-Major surgery on top of breast cancer
for which she has an advance directive not to be resuscitated.
How do you know that?
She told me.
We've spent a lot of time together over the years.
I need to speak to Amanda when she wakes.
When I'm satisfied she's stable.
No - as soon as she wakes.
I'm her doctor. I've said no.
There's a news story breaking.
Thomas Sandwell hanged himself this morning.
Mr Spence, I've just been speaking with the DCI that worked on the case.
-It's a bit of a dumb question but...
-Hold that dumb question. You've a problem with your nursing team.
She's out of theatre in recovery. So far, so good.
Great. Ask Nurse Lane for 15-minute obs.
Nurse Lane couldn't handle the case. I've told her to take five.
-What? I'm a nurse down! Since when do nurses pick and choose?
-Hey. Don't blame your team.
You had a duty to prep them for what was coming through the door and you didn't.
-Now, I thought you were handling things.
-I am! I'll sort it with Nurse Lane.
All right. Oh, what was this question?
I'm just going to muck things up.
I can't even look at her without thinking about what they did.
Channers, please. Please, come back.
You said to treat her like a body on the table but I can't.
That's because I didn't prepare you properly. It's my fault.
Please come back.
I don't want to get you into trouble.
I would not have picked you if I didn't know you could handle this.
OK. I'll try.
Don't snoop on the patients.
And you're still quite sure you can't stand?
-Can we try and help you back into the chair?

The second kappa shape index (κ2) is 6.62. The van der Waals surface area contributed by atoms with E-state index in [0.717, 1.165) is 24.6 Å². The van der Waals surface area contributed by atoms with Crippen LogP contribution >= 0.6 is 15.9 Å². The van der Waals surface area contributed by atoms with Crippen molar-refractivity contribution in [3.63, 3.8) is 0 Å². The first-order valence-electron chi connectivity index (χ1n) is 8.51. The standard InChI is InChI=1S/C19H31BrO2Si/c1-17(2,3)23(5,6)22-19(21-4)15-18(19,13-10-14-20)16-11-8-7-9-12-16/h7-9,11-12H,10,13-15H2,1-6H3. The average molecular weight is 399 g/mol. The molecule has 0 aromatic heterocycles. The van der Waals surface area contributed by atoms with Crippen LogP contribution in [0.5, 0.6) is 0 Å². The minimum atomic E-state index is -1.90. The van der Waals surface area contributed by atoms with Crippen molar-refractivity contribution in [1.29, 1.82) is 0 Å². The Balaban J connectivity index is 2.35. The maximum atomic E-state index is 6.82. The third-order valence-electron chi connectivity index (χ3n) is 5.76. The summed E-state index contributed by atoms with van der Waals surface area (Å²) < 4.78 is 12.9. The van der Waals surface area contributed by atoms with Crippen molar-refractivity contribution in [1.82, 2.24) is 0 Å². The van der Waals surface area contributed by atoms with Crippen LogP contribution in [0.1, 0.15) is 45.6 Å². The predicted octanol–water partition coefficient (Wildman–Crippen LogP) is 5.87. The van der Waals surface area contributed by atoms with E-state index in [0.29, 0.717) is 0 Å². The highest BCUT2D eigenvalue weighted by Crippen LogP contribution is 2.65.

We can't just leave her there.
-She can walk!
Let's not distress her any more than she distresses herself.
Let's humour her histrionics, thereby removing any incentive for her to stop wasting our time.
She just wants a bit of attention.
Well, that's a helpful insight from the nurse.
I fear that we're in a tricky legal position
and the eyes of the world are on us today.
Let's move her but with consent. Gently. Sensitively.
She can walk!
Mo, I'm aware that you are busy today
but would you assist Ms Naylor in this gentle removal?
I've got better things to do than help you discharge your patient.
So let's just try and work together. OK?
The patient's awake, Mr Malick.
Those poor parents.
Is the seal causing you discomfort?
Is Thomas coming?
Can I still conceive?
Thomas and I would like our own baby when we're out.
Well, he'd like his own football team
but I think we might be getting on a bit for that, hey!
Well, if you keep yourself fit, there's n...
there's no reason that you can't be um...Supermum.
What's your name?
Such nice hair.
Nurse Lane. Check the ward's had the security updates, yeah?
DCI Green will come and talk to you now.
We do this together. We stop when I say.
Are viral infections serious?
Well, they can become serious if you don't knock them on the head.
So I think you stay off school as long as it takes.
We think it's a viral infection.
Oh, are those Rachel's?
Yes, but I have to, um...
Another NVQ. I'll have to start calling you Einstein!
I haven't seen you for ages. How's Mrs Green?
She ran off with some PE teacher.
Oh, I'm sorry. Was she getting upset about your workload again?
It's stress that's given you heart problems.
Well, she's gone now.
How are the families?
Their lives ended years ago.